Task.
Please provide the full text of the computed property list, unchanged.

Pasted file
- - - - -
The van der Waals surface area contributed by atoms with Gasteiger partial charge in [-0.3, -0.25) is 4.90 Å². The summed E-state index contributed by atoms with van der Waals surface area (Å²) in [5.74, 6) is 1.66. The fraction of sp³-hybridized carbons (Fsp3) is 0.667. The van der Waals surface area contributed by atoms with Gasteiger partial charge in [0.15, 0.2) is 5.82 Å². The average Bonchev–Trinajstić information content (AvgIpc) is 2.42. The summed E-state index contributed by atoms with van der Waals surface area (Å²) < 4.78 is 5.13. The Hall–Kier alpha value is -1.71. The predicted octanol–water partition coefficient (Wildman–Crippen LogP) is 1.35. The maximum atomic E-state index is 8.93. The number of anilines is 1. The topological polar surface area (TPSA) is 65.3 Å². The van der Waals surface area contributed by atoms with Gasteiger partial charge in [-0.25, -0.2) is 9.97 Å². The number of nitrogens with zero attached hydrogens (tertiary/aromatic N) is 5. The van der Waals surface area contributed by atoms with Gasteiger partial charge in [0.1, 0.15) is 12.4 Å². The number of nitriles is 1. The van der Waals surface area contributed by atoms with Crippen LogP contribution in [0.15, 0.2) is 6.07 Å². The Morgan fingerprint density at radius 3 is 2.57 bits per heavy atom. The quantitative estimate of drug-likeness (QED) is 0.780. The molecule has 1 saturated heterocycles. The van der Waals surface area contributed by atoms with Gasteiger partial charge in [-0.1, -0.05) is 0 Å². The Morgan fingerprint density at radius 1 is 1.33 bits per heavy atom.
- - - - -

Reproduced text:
The van der Waals surface area contributed by atoms with Gasteiger partial charge in [-0.3, -0.25) is 4.90 Å². The summed E-state index contributed by atoms with van der Waals surface area (Å²) in [5.74, 6) is 1.66. The fraction of sp³-hybridized carbons (Fsp3) is 0.667. The van der Waals surface area contributed by atoms with Gasteiger partial charge in [0.15, 0.2) is 5.82 Å². The average Bonchev–Trinajstić information content (AvgIpc) is 2.42. The summed E-state index contributed by atoms with van der Waals surface area (Å²) < 4.78 is 5.13. The Hall–Kier alpha value is -1.71. The predicted octanol–water partition coefficient (Wildman–Crippen LogP) is 1.35. The maximum atomic E-state index is 8.93. The number of anilines is 1. The topological polar surface area (TPSA) is 65.3 Å². The van der Waals surface area contributed by atoms with Gasteiger partial charge in [-0.25, -0.2) is 9.97 Å². The number of nitrogens with zero attached hydrogens (tertiary/aromatic N) is 5. The van der Waals surface area contributed by atoms with Gasteiger partial charge in [0.1, 0.15) is 12.4 Å². The number of nitriles is 1. The van der Waals surface area contributed by atoms with Crippen LogP contribution in [0.15, 0.2) is 6.07 Å². The Morgan fingerprint density at radius 3 is 2.57 bits per heavy atom. The quantitative estimate of drug-likeness (QED) is 0.780. The molecule has 1 saturated heterocycles. The van der Waals surface area contributed by atoms with Gasteiger partial charge in [-0.1, -0.05) is 0 Å². The Morgan fingerprint density at radius 1 is 1.33 bits per heavy atom.